Fluorescence-in-situ-hybridization in the Surveillance of Urothelial Cancers: Can Use of Cystoscopy or Ureteroscopy be Deferred?


Background: Fluorescence in situ hybridization (FISH) testing may be useful to screen for bladder carcinomaor dysplasia by detecting aneuploidy chromosomes 3, 7, 17 and deletion of the chromosome 9p21 locus in urinespecimens. This study aimed to assess the sensitivity, specificity, positive and negative predictive value of FISHin a multi-ethnic population in Asia. Materials and
Methods: Patients with haematuria and/or past history ofurothelial cancer on follow-up had their voided urine tested with FISH. Patients then underwent cystoscopy/ureteroscopy and any lesions seen were biopsied. The histopathological reports of the bladder or ureteroscopicmucosal biopsies were then compared with the FISH test results.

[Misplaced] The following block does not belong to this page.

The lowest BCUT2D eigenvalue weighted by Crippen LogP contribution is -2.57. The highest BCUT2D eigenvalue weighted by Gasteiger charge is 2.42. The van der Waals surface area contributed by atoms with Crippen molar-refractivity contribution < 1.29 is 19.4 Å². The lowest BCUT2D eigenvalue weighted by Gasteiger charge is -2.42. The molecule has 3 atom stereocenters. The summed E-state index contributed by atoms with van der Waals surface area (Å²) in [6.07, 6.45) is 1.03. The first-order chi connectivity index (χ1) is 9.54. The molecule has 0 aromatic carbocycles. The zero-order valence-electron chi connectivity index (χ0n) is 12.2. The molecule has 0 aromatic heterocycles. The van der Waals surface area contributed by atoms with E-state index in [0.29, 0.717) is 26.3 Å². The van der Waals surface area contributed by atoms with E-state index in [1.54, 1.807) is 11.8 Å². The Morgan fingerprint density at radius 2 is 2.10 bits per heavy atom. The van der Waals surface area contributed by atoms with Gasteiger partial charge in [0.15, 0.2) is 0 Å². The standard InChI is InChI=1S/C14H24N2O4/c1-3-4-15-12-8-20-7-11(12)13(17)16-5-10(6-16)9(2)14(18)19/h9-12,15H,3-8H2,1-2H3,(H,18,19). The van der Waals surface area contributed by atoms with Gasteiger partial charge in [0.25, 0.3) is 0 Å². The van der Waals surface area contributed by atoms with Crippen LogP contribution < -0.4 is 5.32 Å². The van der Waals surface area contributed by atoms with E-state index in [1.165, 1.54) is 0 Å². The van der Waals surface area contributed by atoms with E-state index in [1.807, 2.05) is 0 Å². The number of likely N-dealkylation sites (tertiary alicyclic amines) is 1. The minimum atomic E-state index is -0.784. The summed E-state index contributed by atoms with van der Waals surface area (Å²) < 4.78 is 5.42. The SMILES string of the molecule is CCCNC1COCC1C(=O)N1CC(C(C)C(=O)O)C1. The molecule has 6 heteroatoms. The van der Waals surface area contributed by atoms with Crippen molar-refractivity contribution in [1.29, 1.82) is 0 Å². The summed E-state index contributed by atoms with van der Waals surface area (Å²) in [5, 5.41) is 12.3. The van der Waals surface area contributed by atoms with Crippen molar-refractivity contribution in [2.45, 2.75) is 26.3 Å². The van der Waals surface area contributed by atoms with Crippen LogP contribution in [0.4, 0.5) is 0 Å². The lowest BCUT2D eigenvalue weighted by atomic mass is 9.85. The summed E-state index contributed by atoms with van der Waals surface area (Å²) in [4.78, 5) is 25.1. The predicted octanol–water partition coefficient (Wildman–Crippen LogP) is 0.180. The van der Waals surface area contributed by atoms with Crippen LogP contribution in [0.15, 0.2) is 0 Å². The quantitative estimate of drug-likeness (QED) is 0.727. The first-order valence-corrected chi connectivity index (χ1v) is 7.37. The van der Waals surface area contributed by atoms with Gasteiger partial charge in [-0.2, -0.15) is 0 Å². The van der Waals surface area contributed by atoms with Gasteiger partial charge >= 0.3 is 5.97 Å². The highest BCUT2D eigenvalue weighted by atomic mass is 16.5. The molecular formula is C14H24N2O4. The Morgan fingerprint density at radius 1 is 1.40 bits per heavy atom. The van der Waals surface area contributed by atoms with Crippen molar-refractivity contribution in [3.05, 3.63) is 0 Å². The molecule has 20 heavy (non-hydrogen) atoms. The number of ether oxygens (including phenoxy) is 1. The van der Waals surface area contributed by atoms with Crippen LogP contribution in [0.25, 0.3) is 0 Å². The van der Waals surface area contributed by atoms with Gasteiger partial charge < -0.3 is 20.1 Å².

Results: Two hundred sixty patients wererecruited. The sensitivity and specificity of the FISH test was 89.2% and 83.4% respectively. The positive (PPV)and negative predictive values (NPV) were 47.1% and 97.9%. By excluding patients who had positive deletionof chromosome 9, the overall results of the screening test improved: sensitivity 84.6%; specificity 96.4%; PPV75.9% and NPV 97.9%.
Conclusions: UroVysion FISH has a high specificity of detecting urothelial cancer ordysplasia when deletion of chromosome 9 is excluded. Negative UroVysion FISH-tests may allow us to conservehealth resources and minimize trauma by deferring cystoscopic or ureteroscopic examination.